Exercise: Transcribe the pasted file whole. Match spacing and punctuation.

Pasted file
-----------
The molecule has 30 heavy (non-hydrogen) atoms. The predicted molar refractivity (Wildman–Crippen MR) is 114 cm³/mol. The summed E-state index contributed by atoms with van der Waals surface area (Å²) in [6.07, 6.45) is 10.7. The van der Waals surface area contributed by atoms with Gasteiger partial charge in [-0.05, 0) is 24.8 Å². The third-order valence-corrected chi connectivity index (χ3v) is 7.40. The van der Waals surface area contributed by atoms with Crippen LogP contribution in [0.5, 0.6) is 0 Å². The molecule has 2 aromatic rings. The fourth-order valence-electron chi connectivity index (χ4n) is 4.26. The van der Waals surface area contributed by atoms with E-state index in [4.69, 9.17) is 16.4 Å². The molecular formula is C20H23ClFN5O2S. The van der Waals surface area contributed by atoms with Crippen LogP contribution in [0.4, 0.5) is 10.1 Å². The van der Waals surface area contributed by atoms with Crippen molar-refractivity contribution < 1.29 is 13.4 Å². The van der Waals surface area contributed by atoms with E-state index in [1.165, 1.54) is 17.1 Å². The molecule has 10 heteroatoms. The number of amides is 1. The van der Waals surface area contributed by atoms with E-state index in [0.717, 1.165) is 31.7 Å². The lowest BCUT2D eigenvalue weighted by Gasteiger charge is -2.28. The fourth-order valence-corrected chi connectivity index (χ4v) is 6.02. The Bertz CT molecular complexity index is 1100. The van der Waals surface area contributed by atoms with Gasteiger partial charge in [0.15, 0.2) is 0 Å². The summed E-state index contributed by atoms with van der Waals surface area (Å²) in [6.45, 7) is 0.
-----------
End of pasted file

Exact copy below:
The molecule has 30 heavy (non-hydrogen) atoms. The predicted molar refractivity (Wildman–Crippen MR) is 114 cm³/mol. The summed E-state index contributed by atoms with van der Waals surface area (Å²) in [6.07, 6.45) is 10.7. The van der Waals surface area contributed by atoms with Gasteiger partial charge in [-0.05, 0) is 24.8 Å². The third-order valence-corrected chi connectivity index (χ3v) is 7.40. The van der Waals surface area contributed by atoms with Crippen LogP contribution in [0.5, 0.6) is 0 Å². The molecule has 2 aromatic rings. The fourth-order valence-electron chi connectivity index (χ4n) is 4.26. The van der Waals surface area contributed by atoms with E-state index in [4.69, 9.17) is 16.4 Å². The molecular formula is C20H23ClFN5O2S. The van der Waals surface area contributed by atoms with Crippen LogP contribution in [0.4, 0.5) is 10.1 Å². The van der Waals surface area contributed by atoms with Crippen molar-refractivity contribution < 1.29 is 13.4 Å². The van der Waals surface area contributed by atoms with E-state index in [1.165, 1.54) is 17.1 Å². The molecule has 10 heteroatoms. The number of amides is 1. The van der Waals surface area contributed by atoms with E-state index in [0.717, 1.165) is 31.7 Å². The lowest BCUT2D eigenvalue weighted by Gasteiger charge is -2.28. The fourth-order valence-corrected chi connectivity index (χ4v) is 6.02. The Bertz CT molecular complexity index is 1100. The van der Waals surface area contributed by atoms with Gasteiger partial charge in [0.15, 0.2) is 0 Å². The summed E-state index contributed by atoms with van der Waals surface area (Å²) in [6.45, 7) is 0.